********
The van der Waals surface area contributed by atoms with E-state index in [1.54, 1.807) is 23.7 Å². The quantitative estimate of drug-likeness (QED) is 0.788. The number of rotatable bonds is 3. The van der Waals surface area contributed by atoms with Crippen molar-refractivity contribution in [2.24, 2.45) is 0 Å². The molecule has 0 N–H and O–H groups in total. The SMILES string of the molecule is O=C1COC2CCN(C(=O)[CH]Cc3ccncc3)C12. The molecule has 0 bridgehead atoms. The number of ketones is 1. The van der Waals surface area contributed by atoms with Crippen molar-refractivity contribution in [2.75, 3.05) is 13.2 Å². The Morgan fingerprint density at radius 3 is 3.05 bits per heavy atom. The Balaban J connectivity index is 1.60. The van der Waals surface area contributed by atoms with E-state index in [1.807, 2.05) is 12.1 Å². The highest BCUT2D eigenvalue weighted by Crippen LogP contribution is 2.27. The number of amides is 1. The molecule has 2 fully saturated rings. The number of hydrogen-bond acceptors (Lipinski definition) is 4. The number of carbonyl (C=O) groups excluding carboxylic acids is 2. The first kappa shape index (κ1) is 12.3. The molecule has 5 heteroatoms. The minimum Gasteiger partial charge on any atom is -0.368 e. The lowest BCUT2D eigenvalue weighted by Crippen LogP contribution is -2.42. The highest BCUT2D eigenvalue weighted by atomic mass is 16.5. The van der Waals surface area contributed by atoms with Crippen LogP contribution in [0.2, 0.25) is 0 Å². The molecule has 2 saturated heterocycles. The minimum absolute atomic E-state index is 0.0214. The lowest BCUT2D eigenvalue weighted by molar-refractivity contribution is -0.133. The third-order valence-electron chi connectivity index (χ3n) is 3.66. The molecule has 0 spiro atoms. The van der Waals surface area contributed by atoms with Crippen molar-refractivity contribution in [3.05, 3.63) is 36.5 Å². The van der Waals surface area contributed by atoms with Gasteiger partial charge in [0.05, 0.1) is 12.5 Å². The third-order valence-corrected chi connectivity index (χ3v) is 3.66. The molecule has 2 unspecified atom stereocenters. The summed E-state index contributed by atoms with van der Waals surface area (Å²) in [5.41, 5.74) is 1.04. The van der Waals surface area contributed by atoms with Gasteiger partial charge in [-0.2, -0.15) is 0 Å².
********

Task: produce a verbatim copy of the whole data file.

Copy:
The van der Waals surface area contributed by atoms with E-state index in [1.54, 1.807) is 23.7 Å². The quantitative estimate of drug-likeness (QED) is 0.788. The number of rotatable bonds is 3. The van der Waals surface area contributed by atoms with Crippen molar-refractivity contribution in [2.24, 2.45) is 0 Å². The molecule has 0 N–H and O–H groups in total. The SMILES string of the molecule is O=C1COC2CCN(C(=O)[CH]Cc3ccncc3)C12. The molecule has 0 bridgehead atoms. The number of ketones is 1. The van der Waals surface area contributed by atoms with Crippen molar-refractivity contribution in [2.75, 3.05) is 13.2 Å². The Morgan fingerprint density at radius 3 is 3.05 bits per heavy atom. The Balaban J connectivity index is 1.60. The van der Waals surface area contributed by atoms with E-state index in [1.807, 2.05) is 12.1 Å². The highest BCUT2D eigenvalue weighted by Crippen LogP contribution is 2.27. The number of amides is 1. The molecule has 2 fully saturated rings. The number of hydrogen-bond acceptors (Lipinski definition) is 4. The number of carbonyl (C=O) groups excluding carboxylic acids is 2. The first kappa shape index (κ1) is 12.3. The molecule has 5 heteroatoms. The minimum Gasteiger partial charge on any atom is -0.368 e. The lowest BCUT2D eigenvalue weighted by Crippen LogP contribution is -2.42. The highest BCUT2D eigenvalue weighted by atomic mass is 16.5. The van der Waals surface area contributed by atoms with Crippen LogP contribution in [0.2, 0.25) is 0 Å². The molecule has 2 saturated heterocycles. The minimum absolute atomic E-state index is 0.0214. The lowest BCUT2D eigenvalue weighted by molar-refractivity contribution is -0.133. The third-order valence-electron chi connectivity index (χ3n) is 3.66. The molecule has 0 spiro atoms. The van der Waals surface area contributed by atoms with Crippen molar-refractivity contribution in [3.05, 3.63) is 36.5 Å². The van der Waals surface area contributed by atoms with Gasteiger partial charge in [0.05, 0.1) is 12.5 Å². The third-order valence-corrected chi connectivity index (χ3v) is 3.66. The molecule has 2 unspecified atom stereocenters. The summed E-state index contributed by atoms with van der Waals surface area (Å²) in [5.41, 5.74) is 1.04. The van der Waals surface area contributed by atoms with Gasteiger partial charge in [-0.2, -0.15) is 0 Å².